By Yong Ding Li & Low Bing Wen | John Beaufoy Publishing | 2018 | Paperback | 404 Pages | 1,000 photographs + 125 location maps | ISBN: 9781912081523

The Publisher’s View: Southeast Asia has a vast diversity of birdlife, comprising roughly one fifth of the world’s 10,000 living species, and of which over 850 are endemic, making the region a richly rewarding destination for birdwatchers. This fully illustrated guide describes the 125 best bird watching sites for viewing both common and rare species, covering Myanmar, Thailand, Lao PDR, Cambodia, Vietnam, Malaysia, Singapore, Brunei, Indonesia, the Philippines and Timor Leste.

Alongside a map of each area, detailed descriptions of each site cover the type of terrain and specific spots at which certain species are likely to be encountered. Other sections cover access and possible accommodation, as well as important indicators to conservation issues. A fact file for each site lists the nearest town; the type of habitat; key lowland, montane and winter species to be seen as well as other wildlife specialities, and the best time to visit. The book is edited by Yong Ding Li and Low Bing Wen who have brought together a team of contributors, each with in-depth experience of the sites presented.

The Authors: Yong Ding Li is vice-chair of the Southeast Asian Biodiversity Society and committee member of the Nature Society (Singapore)’s bird group. He is currently pursuing a PhD in biodiversity conservation at the Australian National University. Ding Li has extensive field experience in Singapore and across Asia, and has published many research papers on birds, conservation and ecology. He also advises the IUCN SSC on Southeast Asian birds.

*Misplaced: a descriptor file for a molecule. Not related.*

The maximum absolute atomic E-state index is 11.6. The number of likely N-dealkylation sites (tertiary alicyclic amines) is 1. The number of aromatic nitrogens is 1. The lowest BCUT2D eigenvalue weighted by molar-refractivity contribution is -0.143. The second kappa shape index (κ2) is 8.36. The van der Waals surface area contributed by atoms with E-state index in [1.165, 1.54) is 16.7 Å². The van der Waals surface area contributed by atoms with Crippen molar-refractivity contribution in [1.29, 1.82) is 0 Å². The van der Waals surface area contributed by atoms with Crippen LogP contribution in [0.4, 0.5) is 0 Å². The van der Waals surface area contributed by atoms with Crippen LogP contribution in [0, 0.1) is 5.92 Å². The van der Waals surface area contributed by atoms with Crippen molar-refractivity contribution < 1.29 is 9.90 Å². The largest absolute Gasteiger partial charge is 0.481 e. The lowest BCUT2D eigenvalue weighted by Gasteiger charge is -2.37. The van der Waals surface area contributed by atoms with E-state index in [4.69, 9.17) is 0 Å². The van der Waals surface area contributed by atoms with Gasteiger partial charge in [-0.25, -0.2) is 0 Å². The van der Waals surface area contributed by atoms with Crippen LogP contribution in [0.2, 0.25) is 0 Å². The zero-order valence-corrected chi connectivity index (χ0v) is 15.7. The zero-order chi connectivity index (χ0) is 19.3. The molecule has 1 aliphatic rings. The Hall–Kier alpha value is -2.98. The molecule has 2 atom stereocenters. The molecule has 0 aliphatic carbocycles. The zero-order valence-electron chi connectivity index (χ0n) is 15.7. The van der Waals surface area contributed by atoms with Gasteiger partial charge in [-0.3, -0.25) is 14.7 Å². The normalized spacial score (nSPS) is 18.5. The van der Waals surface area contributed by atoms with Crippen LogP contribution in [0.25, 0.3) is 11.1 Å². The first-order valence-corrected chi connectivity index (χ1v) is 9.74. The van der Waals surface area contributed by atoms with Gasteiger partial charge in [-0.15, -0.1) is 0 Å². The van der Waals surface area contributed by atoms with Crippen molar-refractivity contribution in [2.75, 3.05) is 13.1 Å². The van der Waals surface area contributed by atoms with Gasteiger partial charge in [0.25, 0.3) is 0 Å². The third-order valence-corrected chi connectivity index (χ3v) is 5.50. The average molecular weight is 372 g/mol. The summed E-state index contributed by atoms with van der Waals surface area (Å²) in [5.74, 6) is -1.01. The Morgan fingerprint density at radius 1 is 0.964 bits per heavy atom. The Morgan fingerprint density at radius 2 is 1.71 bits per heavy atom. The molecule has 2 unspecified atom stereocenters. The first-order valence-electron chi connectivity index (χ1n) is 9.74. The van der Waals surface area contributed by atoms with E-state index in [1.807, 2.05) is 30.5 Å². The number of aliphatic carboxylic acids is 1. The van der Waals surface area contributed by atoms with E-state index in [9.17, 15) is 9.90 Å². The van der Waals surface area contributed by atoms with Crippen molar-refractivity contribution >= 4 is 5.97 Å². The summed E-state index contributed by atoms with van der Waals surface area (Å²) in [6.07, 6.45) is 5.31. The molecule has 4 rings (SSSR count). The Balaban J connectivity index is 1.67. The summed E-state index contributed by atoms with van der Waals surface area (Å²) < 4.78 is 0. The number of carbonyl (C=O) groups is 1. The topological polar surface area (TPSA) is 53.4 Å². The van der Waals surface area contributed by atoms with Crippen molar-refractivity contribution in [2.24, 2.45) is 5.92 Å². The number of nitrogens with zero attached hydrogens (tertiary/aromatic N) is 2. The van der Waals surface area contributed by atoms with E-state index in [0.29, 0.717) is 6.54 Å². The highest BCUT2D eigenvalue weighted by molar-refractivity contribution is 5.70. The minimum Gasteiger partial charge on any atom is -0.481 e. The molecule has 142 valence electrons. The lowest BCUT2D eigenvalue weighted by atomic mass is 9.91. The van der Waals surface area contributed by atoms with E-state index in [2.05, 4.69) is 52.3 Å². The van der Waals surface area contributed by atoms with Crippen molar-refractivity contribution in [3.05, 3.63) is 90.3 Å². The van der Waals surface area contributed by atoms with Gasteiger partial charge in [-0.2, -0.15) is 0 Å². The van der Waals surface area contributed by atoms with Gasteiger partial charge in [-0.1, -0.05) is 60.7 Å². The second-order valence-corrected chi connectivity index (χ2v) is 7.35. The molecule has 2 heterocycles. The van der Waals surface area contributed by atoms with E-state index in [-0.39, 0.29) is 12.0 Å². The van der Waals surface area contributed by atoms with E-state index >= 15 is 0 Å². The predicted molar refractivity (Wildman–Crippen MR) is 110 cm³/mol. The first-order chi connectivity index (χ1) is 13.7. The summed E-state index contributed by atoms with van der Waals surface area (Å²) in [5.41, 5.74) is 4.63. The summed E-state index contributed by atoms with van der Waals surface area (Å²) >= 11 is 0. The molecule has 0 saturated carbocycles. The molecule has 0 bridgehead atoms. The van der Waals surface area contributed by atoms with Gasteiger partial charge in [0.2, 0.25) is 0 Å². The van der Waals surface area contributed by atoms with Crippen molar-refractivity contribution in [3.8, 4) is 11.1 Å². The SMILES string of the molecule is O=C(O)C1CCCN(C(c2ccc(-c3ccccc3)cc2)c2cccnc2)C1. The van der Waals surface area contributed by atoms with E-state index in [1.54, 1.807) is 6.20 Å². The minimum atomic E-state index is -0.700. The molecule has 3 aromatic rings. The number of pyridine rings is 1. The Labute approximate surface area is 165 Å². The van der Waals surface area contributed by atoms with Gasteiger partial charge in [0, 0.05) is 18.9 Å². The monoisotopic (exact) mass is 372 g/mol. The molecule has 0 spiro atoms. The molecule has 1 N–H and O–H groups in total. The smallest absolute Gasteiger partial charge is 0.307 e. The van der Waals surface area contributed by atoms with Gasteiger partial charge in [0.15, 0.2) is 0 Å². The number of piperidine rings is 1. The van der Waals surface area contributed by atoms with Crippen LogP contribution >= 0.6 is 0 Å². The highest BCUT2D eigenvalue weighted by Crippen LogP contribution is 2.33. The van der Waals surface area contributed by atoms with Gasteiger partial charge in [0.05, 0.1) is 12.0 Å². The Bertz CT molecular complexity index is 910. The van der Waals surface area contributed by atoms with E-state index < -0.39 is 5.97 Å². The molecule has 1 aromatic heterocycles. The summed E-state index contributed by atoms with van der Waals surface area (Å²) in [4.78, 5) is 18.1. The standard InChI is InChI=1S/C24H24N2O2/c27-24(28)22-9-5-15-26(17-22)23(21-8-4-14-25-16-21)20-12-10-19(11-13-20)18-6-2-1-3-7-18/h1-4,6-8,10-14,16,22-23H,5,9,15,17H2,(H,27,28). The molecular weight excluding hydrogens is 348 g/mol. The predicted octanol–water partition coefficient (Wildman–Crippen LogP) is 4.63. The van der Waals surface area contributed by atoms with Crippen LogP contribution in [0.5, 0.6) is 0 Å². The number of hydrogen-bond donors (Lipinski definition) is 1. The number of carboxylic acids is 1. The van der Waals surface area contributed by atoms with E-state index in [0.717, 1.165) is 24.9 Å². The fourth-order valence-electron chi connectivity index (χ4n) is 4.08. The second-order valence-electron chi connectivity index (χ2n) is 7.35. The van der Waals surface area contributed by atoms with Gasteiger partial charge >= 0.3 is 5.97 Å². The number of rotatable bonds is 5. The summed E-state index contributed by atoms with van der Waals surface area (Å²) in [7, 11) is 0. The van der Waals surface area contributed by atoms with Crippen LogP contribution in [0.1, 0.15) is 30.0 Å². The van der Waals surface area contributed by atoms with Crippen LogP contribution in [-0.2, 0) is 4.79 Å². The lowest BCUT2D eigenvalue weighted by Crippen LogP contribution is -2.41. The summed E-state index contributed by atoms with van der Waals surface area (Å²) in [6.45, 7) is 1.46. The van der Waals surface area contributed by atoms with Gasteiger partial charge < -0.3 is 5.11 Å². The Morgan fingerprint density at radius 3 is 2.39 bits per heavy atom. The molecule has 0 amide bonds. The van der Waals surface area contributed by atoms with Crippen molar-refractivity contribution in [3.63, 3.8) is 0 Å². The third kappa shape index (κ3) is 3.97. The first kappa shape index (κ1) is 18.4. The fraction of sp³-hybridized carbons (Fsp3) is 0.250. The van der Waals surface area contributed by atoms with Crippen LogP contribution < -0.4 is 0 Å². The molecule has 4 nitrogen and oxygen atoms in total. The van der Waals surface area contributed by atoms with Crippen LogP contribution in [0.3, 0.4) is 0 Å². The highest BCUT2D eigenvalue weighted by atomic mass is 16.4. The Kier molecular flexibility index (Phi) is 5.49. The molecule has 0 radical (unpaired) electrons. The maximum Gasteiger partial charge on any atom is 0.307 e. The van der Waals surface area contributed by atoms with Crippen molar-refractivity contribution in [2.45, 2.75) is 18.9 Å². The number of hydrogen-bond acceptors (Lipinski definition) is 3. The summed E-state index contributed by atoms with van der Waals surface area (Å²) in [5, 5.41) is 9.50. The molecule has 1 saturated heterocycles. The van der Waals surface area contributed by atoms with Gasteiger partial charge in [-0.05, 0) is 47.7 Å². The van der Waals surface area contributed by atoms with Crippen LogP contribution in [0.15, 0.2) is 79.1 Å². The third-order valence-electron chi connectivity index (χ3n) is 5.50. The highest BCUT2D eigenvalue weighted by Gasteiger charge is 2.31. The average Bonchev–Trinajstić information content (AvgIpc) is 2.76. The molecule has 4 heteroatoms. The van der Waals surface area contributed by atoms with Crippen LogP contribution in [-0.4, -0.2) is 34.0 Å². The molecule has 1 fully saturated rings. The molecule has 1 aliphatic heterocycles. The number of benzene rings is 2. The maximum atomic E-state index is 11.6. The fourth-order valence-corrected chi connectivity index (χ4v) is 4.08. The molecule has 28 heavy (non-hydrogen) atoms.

Low Bing Wen is a terrestrial ecologist with a special interest in birds. A keen birdwatcher with more than 20 years of field experience, he has travelled extensively throughout Southeast Asia, India, China and Australasia. He is particularly interested in the ecology and conservation of Southeast Asian birds and has published a number of papers in this field.

Fatbirder View: This is another brilliant addition to my southeast Asia shelf! It covers a lot of ground and, especially if used in conjunction with on-line trip reports would help anyone planning a trip to any of the countries covered. The illustrations are beautiful and the text easy to follow as are the (sadly small) maps.<p>I do have one major criticism… text colour. In some sections the dark print on white paper is easy to read, on others, where the darker print is used as emphasis the greyer type of the main text is almost unreadable, especially as the glossy paper that enhances the photos makes reading text harder as light reflects back at you. Given that a lot of people can’t afford to travel until they spend their ‘grey’ pounds this is a triumph of artistic design over good sense. I imagine this book will sell well enough to warrant a reprint… when some re-thinking of text colour should be considered. Its certainly good enough to be around a good few years if we don’t despoil these wonderful places!

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